Conversation problems with autistic boyfriend

Page 1 of 1 [ 13 posts ] 

Chezz
Emu Egg
Emu Egg

Joined: 12 Nov 2016
Age: 25
Gender: Female
Posts: 1

12 Nov 2016, 5:49 pm

Some background info: I've been dating a guy with autism for 2.5 months now. We're both in our early 20s. I know he had serious speech issues as a kid and needed extra time to complete assignments/exams in high school, but other than that, I don't know exactly how "severely" he's affected. He's also quite bad at academics. I'm not sure if that's related to his autism, or if he just happens to be one of many Americans who aren't "book-smart."

So, here's my gripe. I haven't been able to engage in a single fulfilling conversation with him. To me, a fulfilling conversation is a two-way dialogue, where both people take turns sharing and ask the other person questions in response to what they say. This is definitely not the case with my boyfriend.

Exhibit A: There are times when he can talk on and on and on without pausing to let me say anything. It's like he doesn't even realize I'm there, and he's just talking AT me. He could probably go on talking for half an hour straight without ever noticing that I'm tired or bored.

Exhibit B: When I tell him something about myself, he never asks any follow-up questions. (Well, he doesn't ask me much about me in general...) For example, I once told him a story about how there was a loud crash in my apartment in the middle of the night that woke me up, but I decided to go back to sleep instead of investigating because I was so tired. I figured he would ask me, "So what was the source of the crashing noise?" But instead, he just said "Oh" and changed the subject to something else. Honestly, I think if I told him I discovered a dead body in my bathtub, he wouldn't even think to ask what I did next.

Being able to have engaging conversations is a huge deal to me in a relationship. So I'm finding it hard for me to even look forward to spending time with my boyfriend. Is there a way I can communicate this to him? I'm not sure if it's even worth bringing up, because maybe this is something he can't change...



DataB4
Veteran
Veteran

User avatar

Joined: 7 May 2016
Age: 34
Gender: Female
Posts: 2,743
Location: U.S.

13 Nov 2016, 2:25 pm

I have a friend who can go on and on without much of a pause. He also interrupts my stories or explanations frequently to make some broad associative connection or other, or joke about what I've said. When I brought it up, he did seem more aware of it and started being a better listener. Of course he's not going to change his whole conversational style, and if he changed too much, he wouldn't be himself anyway, but greater awareness might be possible if you both try. He wasn't even offended, even though I can be terrible with knowing how to tactfully say things.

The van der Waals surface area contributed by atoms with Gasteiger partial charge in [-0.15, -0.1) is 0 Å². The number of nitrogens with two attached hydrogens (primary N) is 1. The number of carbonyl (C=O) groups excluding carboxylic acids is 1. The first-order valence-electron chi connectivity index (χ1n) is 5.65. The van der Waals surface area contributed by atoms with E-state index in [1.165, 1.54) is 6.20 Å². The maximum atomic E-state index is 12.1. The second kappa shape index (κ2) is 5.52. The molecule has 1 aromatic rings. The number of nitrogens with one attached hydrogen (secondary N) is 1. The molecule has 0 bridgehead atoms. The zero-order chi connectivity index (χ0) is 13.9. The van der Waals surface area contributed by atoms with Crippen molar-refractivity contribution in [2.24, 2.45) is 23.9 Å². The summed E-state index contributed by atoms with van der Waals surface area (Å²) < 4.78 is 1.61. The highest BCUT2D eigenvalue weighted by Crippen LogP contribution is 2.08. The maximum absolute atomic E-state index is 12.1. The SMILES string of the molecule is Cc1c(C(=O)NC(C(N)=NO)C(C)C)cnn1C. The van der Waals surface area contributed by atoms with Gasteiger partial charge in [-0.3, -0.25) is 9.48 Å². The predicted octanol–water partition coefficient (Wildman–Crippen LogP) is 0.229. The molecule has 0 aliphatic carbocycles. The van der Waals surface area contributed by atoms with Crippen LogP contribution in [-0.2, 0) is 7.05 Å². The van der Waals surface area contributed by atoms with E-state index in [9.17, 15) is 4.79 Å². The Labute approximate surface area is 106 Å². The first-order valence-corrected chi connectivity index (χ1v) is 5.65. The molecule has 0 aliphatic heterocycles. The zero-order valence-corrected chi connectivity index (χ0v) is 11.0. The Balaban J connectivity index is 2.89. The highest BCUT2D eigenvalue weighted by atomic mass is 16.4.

Bottom line: are you interested in things he has to say? Do you want to find out how/why he's interested, or not interested, in what you have to say? If so, I suspect you'll have to ask or tell him directly.



Jekabz
Butterfly
Butterfly

Joined: 8 Oct 2016
Age: 28
Gender: Male
Posts: 11

13 Nov 2016, 3:21 pm

What I am wondering is how do you even get in a relationship like that? Sounds more like you two are roomates or smth.



HisShadowX
Deinonychus
Deinonychus

User avatar

Joined: 1 Apr 2015
Posts: 344
Location: Chicago

19 Nov 2016, 2:40 am

Chezz wrote:
Some background info: I've been dating a guy with autism for 2.5 months now. We're both in our early 20s. I know he had serious speech issues as a kid and needed extra time to complete assignments/exams in high school, but other than that, I don't know exactly how "severely" he's affected. He's also quite bad at academics. I'm not sure if that's related to his autism, or if he just happens to be one of many Americans who aren't "book-smart."

So, here's my gripe. I haven't been able to engage in a single fulfilling conversation with him. To me, a fulfilling conversation is a two-way dialogue, where both people take turns sharing and ask the other person questions in response to what they say. This is definitely not the case with my boyfriend.

Exhibit A: There are times when he can talk on and on and on without pausing to let me say anything. It's like he doesn't even realize I'm there, and he's just talking AT me. He could probably go on talking for half an hour straight without ever noticing that I'm tired or bored.

Exhibit B: When I tell him something about myself, he never asks any follow-up questions. (Well, he doesn't ask me much about me in general...) For example, I once told him a story about how there was a loud crash in my apartment in the middle of the night that woke me up, but I decided to go back to sleep instead of investigating because I was so tired. I figured he would ask me, "So what was the source of the crashing noise?" But instead, he just said "Oh" and changed the subject to something else. Honestly, I think if I told him I discovered a dead body in my bathtub, he wouldn't even think to ask what I did next.

Being able to have engaging conversations is a huge deal to me in a relationship. So I'm finding it hard for me to even look forward to spending time with my boyfriend. Is there a way I can communicate this to him? I'm not sure if it's even worth bringing up, because maybe this is something he can't change...



So I'm going to try to make you understand where you are going wrong so if you feel insulted don't that's not my intention.

Let's say your dating a deaf guy right and decide to go on a deaf message board complaining that he does not hear you and you demand he hears what you say.

What's the problem? He's deaf don't you get it?

With autism our disability is social we don't have fluid conversations that goes two ways often they are one sided.

If you can't handle that you need to move on because we autistic people are who we are. It's literally like asking a deaf person to hear when you ask us to change to accomdat you socially